My Number One Fear for Dogs During the Summer
Thanks to “A Place to Love Dogs” for the cute picture
There are lots of risks that your dog may face every day.
Mosquitos carry Heartworm Disease.
Ticks carry Lyme Disease.
There are always the risks of other diseases, other dogs and cars but one thing always scares me most about my dog’s welfare during the summer.
Hot days kill dogs.
Most of us know enough not to leave our dogs in the car on a hot or sunny day, but did you know in some states it is illegal? AZ, CA, IL, ME, MD, MN, NV, NH, NJ, NY, ND, SD, VT, and WV all have laws concerning leaving your animal unattended in your vehicle. Although the penalty is usually not nearly enough in my opinion!
So we can admit we know not to leave our dogs in a hot car on a sunny day but did you also know that just being left outside without shade (or sometimes even with shade) or exercise on a hot day can kill your dog?
My husband and I are avid hikers and geocachers. When we have a day off we are often found hiking through the mountains with our K9 friends at our side.
But as the temperature climbs we are sometimes unknowingly putting our dogs at risk.
When I was a vet tech and worked with my friend (the vet at the local vet clinic) she use to tell all of her clients that anytime the weather is over 70
degrees your dog is at risk for heat stroke.
Think about it 70 degrees is not hot at all; for us!
But your canine friend has fur and did you know he can’t sweat like us? Dogs can only expel heat through their feet, and by panting.
If you exercise your dog above 70 degrees he should have constant access to water, not only that he can drink but also the kind he can submerge himself in to cool his body temperature.
As we were hiking the other day, the temperature climbed up over 80 and I watched as our dogs went from pond, to pond, to mud hole and then the river to cool their temperature.
What Can you Do?
Be knowledgeable about where you are taking your dog and make sure there is shade and water available.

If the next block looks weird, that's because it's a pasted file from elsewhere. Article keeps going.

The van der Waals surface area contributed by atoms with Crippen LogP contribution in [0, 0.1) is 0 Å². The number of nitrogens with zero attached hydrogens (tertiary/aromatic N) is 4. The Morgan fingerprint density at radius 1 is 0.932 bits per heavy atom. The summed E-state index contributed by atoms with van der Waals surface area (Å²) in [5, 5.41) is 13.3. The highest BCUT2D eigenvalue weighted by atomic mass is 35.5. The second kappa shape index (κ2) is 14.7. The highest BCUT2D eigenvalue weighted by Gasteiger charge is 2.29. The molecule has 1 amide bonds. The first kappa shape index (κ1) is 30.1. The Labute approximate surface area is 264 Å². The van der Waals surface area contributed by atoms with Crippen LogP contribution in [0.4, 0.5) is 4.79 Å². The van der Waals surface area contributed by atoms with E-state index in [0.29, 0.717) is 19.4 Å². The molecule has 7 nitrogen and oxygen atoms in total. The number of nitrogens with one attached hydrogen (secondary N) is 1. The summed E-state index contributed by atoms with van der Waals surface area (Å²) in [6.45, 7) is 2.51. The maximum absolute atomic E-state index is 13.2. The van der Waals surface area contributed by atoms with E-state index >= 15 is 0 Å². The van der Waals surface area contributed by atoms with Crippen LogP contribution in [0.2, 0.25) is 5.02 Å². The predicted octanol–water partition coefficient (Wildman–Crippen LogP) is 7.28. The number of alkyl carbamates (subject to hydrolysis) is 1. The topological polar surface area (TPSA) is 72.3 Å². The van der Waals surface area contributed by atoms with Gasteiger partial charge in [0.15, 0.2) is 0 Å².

If you haven’t hiked there before, go without your dog if it is hot. Even hiking trails that are near water may not be very shady for hundreds of feet or even a mile or more. Your dog can overheat during this time!
Bring cool water. Either carry your dog’s water for him, or let him carry his own chilled water. There are backpacks that distribute the frozen or chilled water over your dog’s body to help him stay cooler and an added benefit is that he can also drink some of the water when you stop.
Monitor your dog closely. Heat stroke begins with heavy panting and difficulty breathing. The tongue and mucus membranes appear bright red. Saliva becomes thick and dogs can have bloody diarrhea. The temperature can climb to 104 degrees very quickly and will become life threatening.
Carry a rectal thermometer. I am sure some people think it is gross or would never want to take their dog’s temperature but having one with you and being familiar with how to use it can save your dog’s life!
What Can You Do if You Suspect Heat Stroke?
Get your dog out of direct sunlight and heat.
Take your dog’s temperature with a rectal thermometer every 10 minutes until it is normal. Normal body temperature for your dog is between 101 and 102.5 degrees. Anything over 103 is abnormal and needs to be cooled.
If your dog’s temperature is over 104 you will need to help cool him by using cool water, the hose, a pond or body of cool water but not ice water! Even a muddle of mud or muddy water may be cool, you can worry about bathing him later.
Once his temperature is under 103 stop your cooling efforts or he may go into shock and hypothermia.
Following an episode of heat stroke make sure to take your dog to the vet for a health check, even if you have gotten his temperature under control. Heat stroke can cause spontaneous bleeding, irregular heartbeat, kidney failure and seizures.
- Go early in the morning or late evening if you take your dog so it will be cooler and there will be less direct sunlight.
- Always take drinking water to avoid overheating and dehydration.
- Make sure a body of cool water is available.
- If it is over 80 to 85 degrees depending on your dog, leave your furry best friend home it is way too hot for him to be comfortable even in cool water!
I have been a professional dog trainer and pet sitter for over 20 years. I am a Certified Professional Dog Trainer, through the international Certification Counsel of Professional Dog Trainers. I have trained and worked with police, Schutzhund and personal protection dogs. I trained Assistance Dogs in a men’s prison and ran my own nonprofit organization to take adult dogs from shelters and to train them to assist children and adults with disabilities, at no charge to my clients. My nonprofit organization and I were nominated for several awards of merit and even made the front page of the Denver Post. I was a veterinary technician for many years, where I learned about all aspects of health and preventative medicine. I have trained and worked with exotic animals and cheetahs. I introduced a temperament testing program in my local shelter and sat on the board of directors. I volunteered with my dog “Mr. Snitch” and helped local children learn to read. I have attained obedience titles and several blue ribbons. I am constantly in search of ways to continue my education and excellence when it comes to animals, their behavior and their health.